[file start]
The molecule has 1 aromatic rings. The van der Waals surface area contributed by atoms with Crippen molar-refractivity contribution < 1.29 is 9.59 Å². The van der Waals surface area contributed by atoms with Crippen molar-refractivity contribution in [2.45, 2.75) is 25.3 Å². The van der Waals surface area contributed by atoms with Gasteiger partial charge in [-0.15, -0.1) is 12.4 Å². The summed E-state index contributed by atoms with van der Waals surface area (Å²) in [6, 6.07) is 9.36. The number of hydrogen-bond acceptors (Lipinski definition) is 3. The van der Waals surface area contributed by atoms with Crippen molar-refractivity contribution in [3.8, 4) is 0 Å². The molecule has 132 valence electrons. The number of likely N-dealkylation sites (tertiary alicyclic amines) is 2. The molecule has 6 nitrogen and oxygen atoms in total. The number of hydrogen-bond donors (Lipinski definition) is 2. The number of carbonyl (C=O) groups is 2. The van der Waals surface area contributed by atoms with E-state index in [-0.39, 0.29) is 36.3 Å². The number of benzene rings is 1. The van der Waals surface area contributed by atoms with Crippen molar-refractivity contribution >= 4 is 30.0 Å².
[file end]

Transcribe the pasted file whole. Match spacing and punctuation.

The molecule has 1 aromatic rings. The van der Waals surface area contributed by atoms with Crippen molar-refractivity contribution < 1.29 is 9.59 Å². The van der Waals surface area contributed by atoms with Crippen molar-refractivity contribution in [2.45, 2.75) is 25.3 Å². The van der Waals surface area contributed by atoms with Gasteiger partial charge in [-0.15, -0.1) is 12.4 Å². The summed E-state index contributed by atoms with van der Waals surface area (Å²) in [6, 6.07) is 9.36. The number of hydrogen-bond acceptors (Lipinski definition) is 3. The van der Waals surface area contributed by atoms with Crippen molar-refractivity contribution in [3.8, 4) is 0 Å². The molecule has 132 valence electrons. The number of likely N-dealkylation sites (tertiary alicyclic amines) is 2. The molecule has 6 nitrogen and oxygen atoms in total. The number of hydrogen-bond donors (Lipinski definition) is 2. The number of carbonyl (C=O) groups is 2. The van der Waals surface area contributed by atoms with E-state index in [-0.39, 0.29) is 36.3 Å². The number of benzene rings is 1. The van der Waals surface area contributed by atoms with Crippen molar-refractivity contribution >= 4 is 30.0 Å².